WEEKLY WEB WATCH: It’s the e-conomy, stupid: Net firms must educate politicians

Despite all their use of the Internet - and all their talk about it - politicians have yet to come to grips with the Internet. And that goes just as much for the two men battling to become president (notwithstanding Al Gore’s claim that he invented the darn thing.)

Despite all their use of the Internet - and all their talk about it - politicians have yet to come to grips with the Internet. And that goes just as much for the two men battling to become president (notwithstanding Al Gore’s claim that he invented the darn thing.)

Despite all their use of the Internet - and all their talk about it

- politicians have yet to come to grips with the Internet. And that goes

just as much for the two men battling to become president

(notwithstanding Al Gore’s claim that he invented the darn thing.)



That’s hardly startling news, but if we needed evidence, we now have it,

in the form of a study by Forrester Research. The report says that

presidential candidates must sharpen their e-business thinking, broaden

their base of advisers and develop more detailed policies. It also says

that the next president should start a National Internet Service -

establishing a youth service to counteract the shortage of technical

skills in schools.



The stakes are very high indeed.



The Internet is the key to the economic prosperity of the past few

years.



But it could very well be the key to its downfall. It is the root of the

biggest economic and social change to sweep the world since the early

19th century. It is confronting not just businesses but legislators, law

enforcement agencies and the courts with some of the biggest challenges

they have ever faced.



The next president’s views on the Internet could arguably affect our

lives more profoundly than his views on pretty much anything else. How

should the Net be allowed to develop - or be regulated? How should the

companies using it be regulated? Should our online purchases be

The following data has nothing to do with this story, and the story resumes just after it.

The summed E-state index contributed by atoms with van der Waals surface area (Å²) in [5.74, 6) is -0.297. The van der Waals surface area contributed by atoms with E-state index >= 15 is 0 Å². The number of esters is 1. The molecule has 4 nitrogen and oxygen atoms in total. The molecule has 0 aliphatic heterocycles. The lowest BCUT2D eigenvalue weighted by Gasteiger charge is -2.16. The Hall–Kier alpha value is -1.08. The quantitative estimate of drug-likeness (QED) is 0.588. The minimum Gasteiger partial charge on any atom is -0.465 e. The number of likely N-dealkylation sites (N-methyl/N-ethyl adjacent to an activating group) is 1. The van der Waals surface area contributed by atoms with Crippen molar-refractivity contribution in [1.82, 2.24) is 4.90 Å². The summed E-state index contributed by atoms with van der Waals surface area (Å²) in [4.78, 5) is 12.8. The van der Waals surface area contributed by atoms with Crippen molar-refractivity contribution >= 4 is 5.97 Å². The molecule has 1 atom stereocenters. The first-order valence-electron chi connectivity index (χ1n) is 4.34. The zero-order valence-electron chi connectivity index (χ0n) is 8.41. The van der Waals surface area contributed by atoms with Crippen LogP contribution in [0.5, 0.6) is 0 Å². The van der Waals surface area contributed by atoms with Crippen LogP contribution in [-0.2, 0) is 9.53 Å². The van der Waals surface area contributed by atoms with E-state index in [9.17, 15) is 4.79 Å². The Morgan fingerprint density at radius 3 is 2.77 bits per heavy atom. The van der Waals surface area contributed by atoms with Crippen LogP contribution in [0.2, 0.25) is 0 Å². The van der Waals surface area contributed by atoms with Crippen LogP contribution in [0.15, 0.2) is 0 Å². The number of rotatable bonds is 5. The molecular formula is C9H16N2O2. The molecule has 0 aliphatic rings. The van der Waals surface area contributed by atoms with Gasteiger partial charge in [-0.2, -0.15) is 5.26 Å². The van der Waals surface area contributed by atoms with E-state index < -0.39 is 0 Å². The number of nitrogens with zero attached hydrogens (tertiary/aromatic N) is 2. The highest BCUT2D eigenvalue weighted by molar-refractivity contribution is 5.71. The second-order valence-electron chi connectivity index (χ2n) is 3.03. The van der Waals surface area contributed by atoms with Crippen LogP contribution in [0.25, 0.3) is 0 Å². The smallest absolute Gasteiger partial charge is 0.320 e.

taxed?



How can we guarantee openness of access in the face of the super

conglomerates that will follow AOL/Time Warner? What freedom of choice

of content will we have? What rights of privacy will we have in the face

of companies with the power to know our every online move? Indeed, what

rights of online privacy will we have against the government itself?

These are all issues on which we are going to trust the judgement of the

next president.



But if politicians - and the presidential candidates in particular -

don’t ’get’ the Net, the people running hi-tech companies and dot-coms

have been politically naive. Many hold libertarian views, believing the

best government of the Net is one that governs it least, leaving the new

masters of the universe - the people running the tech companies and the

dot-coms - to get on with their job. Many believe that the social and

economic changes wrought by the Internet are unstoppable - too powerful

to be influenced by mere politicians. They’re right that it can’t be

stopped. But the shape of the changes can be influenced, and in the

wrong hands we could all be left less free, and socially and culturally

poorer.



The Internet industry and the businesses that depend on it must,

according to Forrester, get political. They must learn to lobby. They

must educate politicians. And they must start working to convince people

about the rightness of their actions rather than taking the profoundly

arrogant, ’we know best’ attitude that has characterized the industry’s

handling of things like the furor over online privacy.



Technology has no morality; people do. And it’s people who determine how

technologies will be used. We must determine what sort of lives we want

to lead in a world where we move through a cloud of ever-denser

electronic connections. It’s our right too, and we would be failing in

our duty to ourselves if we continued to usher politicians into office

who are untested on these issues



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